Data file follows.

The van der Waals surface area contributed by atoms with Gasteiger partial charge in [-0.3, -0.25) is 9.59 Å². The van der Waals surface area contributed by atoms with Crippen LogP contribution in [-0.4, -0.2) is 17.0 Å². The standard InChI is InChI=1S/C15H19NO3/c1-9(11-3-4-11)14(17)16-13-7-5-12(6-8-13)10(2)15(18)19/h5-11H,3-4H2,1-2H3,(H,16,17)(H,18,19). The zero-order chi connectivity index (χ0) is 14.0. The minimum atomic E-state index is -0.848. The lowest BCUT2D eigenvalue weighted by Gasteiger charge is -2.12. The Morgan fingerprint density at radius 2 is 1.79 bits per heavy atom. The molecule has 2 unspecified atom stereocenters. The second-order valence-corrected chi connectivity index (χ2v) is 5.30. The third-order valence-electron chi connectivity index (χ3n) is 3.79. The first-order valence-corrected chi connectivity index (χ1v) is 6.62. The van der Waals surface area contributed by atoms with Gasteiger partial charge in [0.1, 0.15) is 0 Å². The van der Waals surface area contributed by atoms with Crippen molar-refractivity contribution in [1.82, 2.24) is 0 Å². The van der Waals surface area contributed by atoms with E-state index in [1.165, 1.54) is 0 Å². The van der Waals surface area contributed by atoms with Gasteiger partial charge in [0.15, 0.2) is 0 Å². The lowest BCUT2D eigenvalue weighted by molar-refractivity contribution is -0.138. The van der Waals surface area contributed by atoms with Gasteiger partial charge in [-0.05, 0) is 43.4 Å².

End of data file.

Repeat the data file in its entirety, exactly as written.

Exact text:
The van der Waals surface area contributed by atoms with Gasteiger partial charge in [-0.3, -0.25) is 9.59 Å². The van der Waals surface area contributed by atoms with Crippen LogP contribution in [-0.4, -0.2) is 17.0 Å². The standard InChI is InChI=1S/C15H19NO3/c1-9(11-3-4-11)14(17)16-13-7-5-12(6-8-13)10(2)15(18)19/h5-11H,3-4H2,1-2H3,(H,16,17)(H,18,19). The zero-order chi connectivity index (χ0) is 14.0. The minimum atomic E-state index is -0.848. The lowest BCUT2D eigenvalue weighted by Gasteiger charge is -2.12. The Morgan fingerprint density at radius 2 is 1.79 bits per heavy atom. The molecule has 2 unspecified atom stereocenters. The second-order valence-corrected chi connectivity index (χ2v) is 5.30. The third-order valence-electron chi connectivity index (χ3n) is 3.79. The first-order valence-corrected chi connectivity index (χ1v) is 6.62. The van der Waals surface area contributed by atoms with Gasteiger partial charge in [0.1, 0.15) is 0 Å². The van der Waals surface area contributed by atoms with Crippen molar-refractivity contribution in [1.82, 2.24) is 0 Å². The van der Waals surface area contributed by atoms with E-state index in [1.165, 1.54) is 0 Å². The van der Waals surface area contributed by atoms with Gasteiger partial charge in [0.15, 0.2) is 0 Å². The lowest BCUT2D eigenvalue weighted by molar-refractivity contribution is -0.138. The van der Waals surface area contributed by atoms with Gasteiger partial charge in [-0.05, 0) is 43.4 Å².